You may not know it yet, but you have it in your power to draw in a massive segment of the buying public…like, 95%’s worth of a massive segment. It’s well within your reach, and it’s simpler than you think.
It all depends on one word: Coupons.
Shocked? You shouldn’t be. The concept of the discount may sound as though it’ll most likely cost you money, but the reality is that coupons can yield mega returns in the long run.
In a January 2017 post, Business Know-How revealed Advertising Age reported 87% of all retail shoppers actively incorporate coupons into their buying processes. The post went on to cite a Nielsen Company finding that a full 95% of shoppers “like” coupons (which would seem to imply that these buyers enjoy using coupons on at least a semi-regular basis). Similarly, a March 2014 Business Insider piece noted that 90% of “financially savvy and deeply conservative” Millennials tend to utilize coupons when developing shopping lists, according to the results of a marketing survey. In addition, a hefty 60% of Millennial survey respondents admitted to sharing and trading discount offers across social media platforms.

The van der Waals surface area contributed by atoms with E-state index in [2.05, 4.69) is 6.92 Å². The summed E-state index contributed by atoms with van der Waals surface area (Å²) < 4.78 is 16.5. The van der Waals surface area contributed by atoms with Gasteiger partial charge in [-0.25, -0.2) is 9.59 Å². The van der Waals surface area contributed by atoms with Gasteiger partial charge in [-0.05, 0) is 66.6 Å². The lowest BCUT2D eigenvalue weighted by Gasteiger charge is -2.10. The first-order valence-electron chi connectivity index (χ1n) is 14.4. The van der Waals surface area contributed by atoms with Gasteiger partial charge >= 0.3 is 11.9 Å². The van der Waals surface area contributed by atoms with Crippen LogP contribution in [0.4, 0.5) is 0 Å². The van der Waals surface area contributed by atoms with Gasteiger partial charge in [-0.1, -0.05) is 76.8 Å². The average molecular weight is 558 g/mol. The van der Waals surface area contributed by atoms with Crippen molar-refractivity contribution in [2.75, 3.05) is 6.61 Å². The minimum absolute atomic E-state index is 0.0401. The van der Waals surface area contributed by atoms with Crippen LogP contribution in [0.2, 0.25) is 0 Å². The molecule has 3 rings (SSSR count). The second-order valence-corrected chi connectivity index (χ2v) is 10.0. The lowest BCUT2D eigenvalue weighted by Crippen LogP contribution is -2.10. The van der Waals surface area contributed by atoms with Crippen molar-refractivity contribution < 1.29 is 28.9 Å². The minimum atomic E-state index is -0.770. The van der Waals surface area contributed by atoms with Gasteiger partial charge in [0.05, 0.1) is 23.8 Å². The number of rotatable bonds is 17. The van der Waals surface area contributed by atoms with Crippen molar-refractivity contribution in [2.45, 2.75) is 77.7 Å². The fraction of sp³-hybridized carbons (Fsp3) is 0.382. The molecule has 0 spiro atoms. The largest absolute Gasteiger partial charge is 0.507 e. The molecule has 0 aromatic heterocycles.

Need even more proof? Neil Patel’s Kissmetrics blog reports an impressive 86% of consumers to say coupons are a deciding factor when shoppers are faced with a choice between brands. Plus, Huffington Post’s Danny Wong observes that coupons themselves may have a positive psychological effect on recipients; a single voucher can mean higher oxytocin levels, reduced heart rates, and slower respiration (yes, you read that correctly—a decrease in prices can mean a decrease in anxiety).